*Post by pierre Lenck-Santini*Hi,

let's say you have circular-linear data (distance of a measure vs

phase of a signal).

How do you establish the relationship between the two variables? I

already computed the circular-linear correlation coefficient (based

on Mardia's work). But I would like to compute the slope of the

regression line.

There must be an algorhythm out there

any one knows?

I don't use R but they have this function.

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It seems to me that, instead of looking for a line of regression, you

should be looking for a plane of regression; that is, a best-fitting plane

for linear data against data restricted to vectors on the unit circle. In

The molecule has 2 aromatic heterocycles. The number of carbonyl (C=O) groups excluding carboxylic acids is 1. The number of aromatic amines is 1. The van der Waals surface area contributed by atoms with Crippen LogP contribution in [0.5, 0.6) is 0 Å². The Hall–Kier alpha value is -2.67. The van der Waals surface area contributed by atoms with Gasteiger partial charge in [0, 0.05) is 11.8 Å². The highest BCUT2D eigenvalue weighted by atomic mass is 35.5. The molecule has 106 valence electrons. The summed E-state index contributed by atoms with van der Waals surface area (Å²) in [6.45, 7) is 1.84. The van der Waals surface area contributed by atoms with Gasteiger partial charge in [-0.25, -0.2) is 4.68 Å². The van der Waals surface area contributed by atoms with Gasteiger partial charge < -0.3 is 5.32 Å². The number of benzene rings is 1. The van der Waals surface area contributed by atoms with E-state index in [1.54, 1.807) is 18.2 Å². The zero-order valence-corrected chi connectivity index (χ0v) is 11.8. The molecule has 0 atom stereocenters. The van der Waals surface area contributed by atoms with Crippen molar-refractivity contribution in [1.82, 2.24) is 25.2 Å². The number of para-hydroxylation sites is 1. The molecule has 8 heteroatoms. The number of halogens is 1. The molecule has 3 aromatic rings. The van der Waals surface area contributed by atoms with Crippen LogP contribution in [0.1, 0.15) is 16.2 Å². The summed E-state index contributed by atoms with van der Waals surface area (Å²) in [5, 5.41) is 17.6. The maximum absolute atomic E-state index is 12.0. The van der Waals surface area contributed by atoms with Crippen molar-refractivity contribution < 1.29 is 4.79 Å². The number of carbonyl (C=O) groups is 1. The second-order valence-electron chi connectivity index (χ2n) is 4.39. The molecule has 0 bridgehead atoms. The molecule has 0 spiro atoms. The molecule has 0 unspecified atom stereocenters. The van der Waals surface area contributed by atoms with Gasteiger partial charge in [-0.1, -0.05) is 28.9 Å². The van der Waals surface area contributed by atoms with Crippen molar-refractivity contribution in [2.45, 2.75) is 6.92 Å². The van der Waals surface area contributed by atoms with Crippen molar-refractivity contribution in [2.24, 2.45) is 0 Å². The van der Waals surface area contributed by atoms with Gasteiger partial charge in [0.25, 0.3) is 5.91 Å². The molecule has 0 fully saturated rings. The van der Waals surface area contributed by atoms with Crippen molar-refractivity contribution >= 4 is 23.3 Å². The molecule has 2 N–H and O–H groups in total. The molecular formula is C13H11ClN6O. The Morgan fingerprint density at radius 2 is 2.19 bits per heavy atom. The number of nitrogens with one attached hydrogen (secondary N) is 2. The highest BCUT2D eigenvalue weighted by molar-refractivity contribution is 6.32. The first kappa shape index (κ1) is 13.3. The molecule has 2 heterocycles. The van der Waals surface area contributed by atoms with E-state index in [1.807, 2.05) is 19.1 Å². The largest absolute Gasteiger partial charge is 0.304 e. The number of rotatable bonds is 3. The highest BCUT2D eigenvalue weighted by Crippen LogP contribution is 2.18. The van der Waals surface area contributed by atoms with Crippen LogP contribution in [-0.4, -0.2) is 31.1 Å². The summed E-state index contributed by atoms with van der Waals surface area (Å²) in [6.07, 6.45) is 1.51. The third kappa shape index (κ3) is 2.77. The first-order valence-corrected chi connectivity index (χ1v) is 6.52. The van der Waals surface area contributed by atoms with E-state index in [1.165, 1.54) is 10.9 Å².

other words, if t is a vector of angular data, 0 to 2*pi, and s is a

corresponding vector of linear data, you would want to choose constants a,

b, and c so as to minimize the quantity

sum((a*cos(t)+b*sin(t)+c-s).^2).

That leads to a standard linear least squares problem using the arrays

A = [mean(cos(t).^2),mean(cos(t).*sin(t)),mean(cos(t)); ...

mean(cos(t).*sin(t)),mean(sin(t).^2),mean(sin(t));

mean(cos(t)),mean(sin(t),1];

u = [mean(cos(t).*s);mean(sin(t).*s);mean(s)];

where you wish to solve A*x = u. Its solution is given by

x = A\u;

The three coefficients will be a = x(1), b = x(2), and c = x(3). Your

best-fitting plane to the s and t data would then have the equation

s2 = a*cos(t) + b*sin(t) + c

Of course, this plane will have a direction of maximum gradient

determined by the coefficients a and b, and a line in the plane along that

direction could be considered a line of regression. However, it requires

some approach such as the above to determine that best direction.

Roger Stafford